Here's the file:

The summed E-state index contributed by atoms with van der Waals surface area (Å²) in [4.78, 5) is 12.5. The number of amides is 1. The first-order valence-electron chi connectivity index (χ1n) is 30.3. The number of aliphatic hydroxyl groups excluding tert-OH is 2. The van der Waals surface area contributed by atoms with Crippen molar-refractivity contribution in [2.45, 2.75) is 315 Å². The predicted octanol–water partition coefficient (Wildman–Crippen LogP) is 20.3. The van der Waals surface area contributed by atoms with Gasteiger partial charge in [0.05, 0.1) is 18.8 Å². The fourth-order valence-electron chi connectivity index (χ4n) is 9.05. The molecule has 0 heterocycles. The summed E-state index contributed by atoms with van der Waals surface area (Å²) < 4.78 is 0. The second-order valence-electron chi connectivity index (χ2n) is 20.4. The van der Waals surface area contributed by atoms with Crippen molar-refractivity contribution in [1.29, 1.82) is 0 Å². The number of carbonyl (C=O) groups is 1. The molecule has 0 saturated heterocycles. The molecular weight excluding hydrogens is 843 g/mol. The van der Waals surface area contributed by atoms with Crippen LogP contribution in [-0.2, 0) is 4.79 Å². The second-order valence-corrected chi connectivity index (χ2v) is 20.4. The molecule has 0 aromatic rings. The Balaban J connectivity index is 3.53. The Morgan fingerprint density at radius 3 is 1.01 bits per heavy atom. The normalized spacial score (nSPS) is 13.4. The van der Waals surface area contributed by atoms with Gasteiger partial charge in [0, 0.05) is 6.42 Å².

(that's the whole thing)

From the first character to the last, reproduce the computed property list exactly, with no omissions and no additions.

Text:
The summed E-state index contributed by atoms with van der Waals surface area (Å²) in [4.78, 5) is 12.5. The number of amides is 1. The first-order valence-electron chi connectivity index (χ1n) is 30.3. The number of aliphatic hydroxyl groups excluding tert-OH is 2. The van der Waals surface area contributed by atoms with Crippen molar-refractivity contribution in [2.45, 2.75) is 315 Å². The predicted octanol–water partition coefficient (Wildman–Crippen LogP) is 20.3. The van der Waals surface area contributed by atoms with Gasteiger partial charge in [0.05, 0.1) is 18.8 Å². The fourth-order valence-electron chi connectivity index (χ4n) is 9.05. The molecule has 0 heterocycles. The summed E-state index contributed by atoms with van der Waals surface area (Å²) < 4.78 is 0. The second-order valence-electron chi connectivity index (χ2n) is 20.4. The van der Waals surface area contributed by atoms with Crippen molar-refractivity contribution in [1.29, 1.82) is 0 Å². The number of carbonyl (C=O) groups is 1. The molecule has 0 saturated heterocycles. The molecular weight excluding hydrogens is 843 g/mol. The van der Waals surface area contributed by atoms with Crippen LogP contribution in [-0.2, 0) is 4.79 Å². The second-order valence-corrected chi connectivity index (χ2v) is 20.4. The molecule has 0 aromatic rings. The Balaban J connectivity index is 3.53. The Morgan fingerprint density at radius 3 is 1.01 bits per heavy atom. The normalized spacial score (nSPS) is 13.4. The van der Waals surface area contributed by atoms with Gasteiger partial charge in [0, 0.05) is 6.42 Å².